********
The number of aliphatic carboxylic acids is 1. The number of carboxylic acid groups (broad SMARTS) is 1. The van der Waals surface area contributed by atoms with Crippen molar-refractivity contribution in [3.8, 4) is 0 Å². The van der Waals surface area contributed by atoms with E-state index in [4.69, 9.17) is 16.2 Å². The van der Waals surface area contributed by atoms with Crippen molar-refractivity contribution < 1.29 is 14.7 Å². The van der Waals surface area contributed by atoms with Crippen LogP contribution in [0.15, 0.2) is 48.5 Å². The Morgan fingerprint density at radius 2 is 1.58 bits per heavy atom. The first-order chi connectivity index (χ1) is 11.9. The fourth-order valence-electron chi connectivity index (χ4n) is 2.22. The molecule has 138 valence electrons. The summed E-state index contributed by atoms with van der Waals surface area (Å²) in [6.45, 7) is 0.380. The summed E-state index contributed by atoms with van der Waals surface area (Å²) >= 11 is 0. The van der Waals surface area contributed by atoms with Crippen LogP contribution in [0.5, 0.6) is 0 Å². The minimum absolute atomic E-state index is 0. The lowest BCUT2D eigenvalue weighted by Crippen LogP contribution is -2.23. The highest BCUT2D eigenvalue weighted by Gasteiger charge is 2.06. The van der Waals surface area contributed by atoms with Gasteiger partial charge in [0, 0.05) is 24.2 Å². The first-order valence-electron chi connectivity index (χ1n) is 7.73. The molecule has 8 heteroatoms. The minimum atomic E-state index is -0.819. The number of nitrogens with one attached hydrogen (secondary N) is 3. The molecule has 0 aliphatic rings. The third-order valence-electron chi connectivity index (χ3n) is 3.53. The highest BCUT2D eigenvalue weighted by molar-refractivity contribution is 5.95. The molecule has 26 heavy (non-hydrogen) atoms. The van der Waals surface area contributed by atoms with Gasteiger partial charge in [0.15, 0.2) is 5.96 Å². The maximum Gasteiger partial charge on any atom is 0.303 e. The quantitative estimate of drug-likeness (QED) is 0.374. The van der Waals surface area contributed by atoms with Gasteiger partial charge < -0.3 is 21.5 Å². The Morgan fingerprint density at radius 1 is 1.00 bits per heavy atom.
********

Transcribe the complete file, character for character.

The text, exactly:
The number of aliphatic carboxylic acids is 1. The number of carboxylic acid groups (broad SMARTS) is 1. The van der Waals surface area contributed by atoms with Crippen molar-refractivity contribution in [3.8, 4) is 0 Å². The van der Waals surface area contributed by atoms with E-state index in [4.69, 9.17) is 16.2 Å². The van der Waals surface area contributed by atoms with Crippen molar-refractivity contribution < 1.29 is 14.7 Å². The van der Waals surface area contributed by atoms with Crippen LogP contribution in [0.15, 0.2) is 48.5 Å². The Morgan fingerprint density at radius 2 is 1.58 bits per heavy atom. The first-order chi connectivity index (χ1) is 11.9. The fourth-order valence-electron chi connectivity index (χ4n) is 2.22. The molecule has 138 valence electrons. The summed E-state index contributed by atoms with van der Waals surface area (Å²) in [6.45, 7) is 0.380. The summed E-state index contributed by atoms with van der Waals surface area (Å²) >= 11 is 0. The van der Waals surface area contributed by atoms with Crippen LogP contribution in [0.5, 0.6) is 0 Å². The minimum absolute atomic E-state index is 0. The lowest BCUT2D eigenvalue weighted by Crippen LogP contribution is -2.23. The highest BCUT2D eigenvalue weighted by Gasteiger charge is 2.06. The van der Waals surface area contributed by atoms with Gasteiger partial charge in [0, 0.05) is 24.2 Å². The first-order valence-electron chi connectivity index (χ1n) is 7.73. The molecule has 8 heteroatoms. The minimum atomic E-state index is -0.819. The number of nitrogens with one attached hydrogen (secondary N) is 3. The molecule has 0 aliphatic rings. The third-order valence-electron chi connectivity index (χ3n) is 3.53. The highest BCUT2D eigenvalue weighted by molar-refractivity contribution is 5.95. The molecule has 26 heavy (non-hydrogen) atoms. The van der Waals surface area contributed by atoms with Gasteiger partial charge in [0.15, 0.2) is 5.96 Å². The maximum Gasteiger partial charge on any atom is 0.303 e. The quantitative estimate of drug-likeness (QED) is 0.374. The van der Waals surface area contributed by atoms with Gasteiger partial charge < -0.3 is 21.5 Å². The Morgan fingerprint density at radius 1 is 1.00 bits per heavy atom.